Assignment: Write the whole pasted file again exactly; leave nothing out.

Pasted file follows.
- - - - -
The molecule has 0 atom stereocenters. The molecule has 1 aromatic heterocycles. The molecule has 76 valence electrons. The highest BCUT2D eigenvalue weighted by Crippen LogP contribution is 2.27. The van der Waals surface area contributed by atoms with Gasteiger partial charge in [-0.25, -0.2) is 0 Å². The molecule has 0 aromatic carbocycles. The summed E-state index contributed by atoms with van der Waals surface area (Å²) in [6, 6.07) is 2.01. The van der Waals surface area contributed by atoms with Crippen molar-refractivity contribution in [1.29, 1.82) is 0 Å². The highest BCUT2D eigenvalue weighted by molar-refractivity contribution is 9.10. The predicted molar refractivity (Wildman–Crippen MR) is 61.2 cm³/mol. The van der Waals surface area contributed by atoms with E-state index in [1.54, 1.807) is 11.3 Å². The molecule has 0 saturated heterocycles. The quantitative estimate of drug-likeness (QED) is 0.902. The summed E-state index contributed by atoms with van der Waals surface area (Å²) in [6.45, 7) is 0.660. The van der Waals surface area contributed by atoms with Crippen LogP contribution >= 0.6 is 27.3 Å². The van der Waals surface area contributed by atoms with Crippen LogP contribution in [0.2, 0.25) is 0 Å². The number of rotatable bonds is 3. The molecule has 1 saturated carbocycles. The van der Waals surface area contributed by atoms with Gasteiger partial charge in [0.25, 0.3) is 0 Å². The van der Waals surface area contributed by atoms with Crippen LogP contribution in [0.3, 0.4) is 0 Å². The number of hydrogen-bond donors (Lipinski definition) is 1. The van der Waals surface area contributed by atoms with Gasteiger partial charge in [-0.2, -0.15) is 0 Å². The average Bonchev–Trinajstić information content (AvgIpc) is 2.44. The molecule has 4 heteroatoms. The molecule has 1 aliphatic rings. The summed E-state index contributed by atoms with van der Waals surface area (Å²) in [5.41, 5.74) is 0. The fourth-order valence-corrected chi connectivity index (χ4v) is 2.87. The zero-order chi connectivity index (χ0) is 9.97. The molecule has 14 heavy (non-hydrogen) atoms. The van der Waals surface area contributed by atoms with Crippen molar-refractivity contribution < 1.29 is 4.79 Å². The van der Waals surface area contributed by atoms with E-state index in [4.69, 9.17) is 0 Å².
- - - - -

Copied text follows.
The molecule has 0 atom stereocenters. The molecule has 1 aromatic heterocycles. The molecule has 76 valence electrons. The highest BCUT2D eigenvalue weighted by Crippen LogP contribution is 2.27. The van der Waals surface area contributed by atoms with Gasteiger partial charge in [-0.25, -0.2) is 0 Å². The molecule has 0 aromatic carbocycles. The summed E-state index contributed by atoms with van der Waals surface area (Å²) in [6, 6.07) is 2.01. The van der Waals surface area contributed by atoms with Crippen molar-refractivity contribution in [1.29, 1.82) is 0 Å². The highest BCUT2D eigenvalue weighted by molar-refractivity contribution is 9.10. The predicted molar refractivity (Wildman–Crippen MR) is 61.2 cm³/mol. The van der Waals surface area contributed by atoms with E-state index in [1.54, 1.807) is 11.3 Å². The molecule has 0 saturated heterocycles. The quantitative estimate of drug-likeness (QED) is 0.902. The summed E-state index contributed by atoms with van der Waals surface area (Å²) in [6.45, 7) is 0.660. The van der Waals surface area contributed by atoms with Crippen LogP contribution >= 0.6 is 27.3 Å². The van der Waals surface area contributed by atoms with Crippen LogP contribution in [0.2, 0.25) is 0 Å². The number of rotatable bonds is 3. The molecule has 1 saturated carbocycles. The van der Waals surface area contributed by atoms with Gasteiger partial charge in [0.25, 0.3) is 0 Å². The van der Waals surface area contributed by atoms with Crippen LogP contribution in [0.3, 0.4) is 0 Å². The number of hydrogen-bond donors (Lipinski definition) is 1. The van der Waals surface area contributed by atoms with Gasteiger partial charge in [-0.2, -0.15) is 0 Å². The average Bonchev–Trinajstić information content (AvgIpc) is 2.44. The molecule has 4 heteroatoms. The molecule has 1 aliphatic rings. The summed E-state index contributed by atoms with van der Waals surface area (Å²) in [5.41, 5.74) is 0. The fourth-order valence-corrected chi connectivity index (χ4v) is 2.87. The zero-order chi connectivity index (χ0) is 9.97. The molecule has 14 heavy (non-hydrogen) atoms. The van der Waals surface area contributed by atoms with Crippen molar-refractivity contribution < 1.29 is 4.79 Å². The van der Waals surface area contributed by atoms with E-state index in [4.69, 9.17) is 0 Å².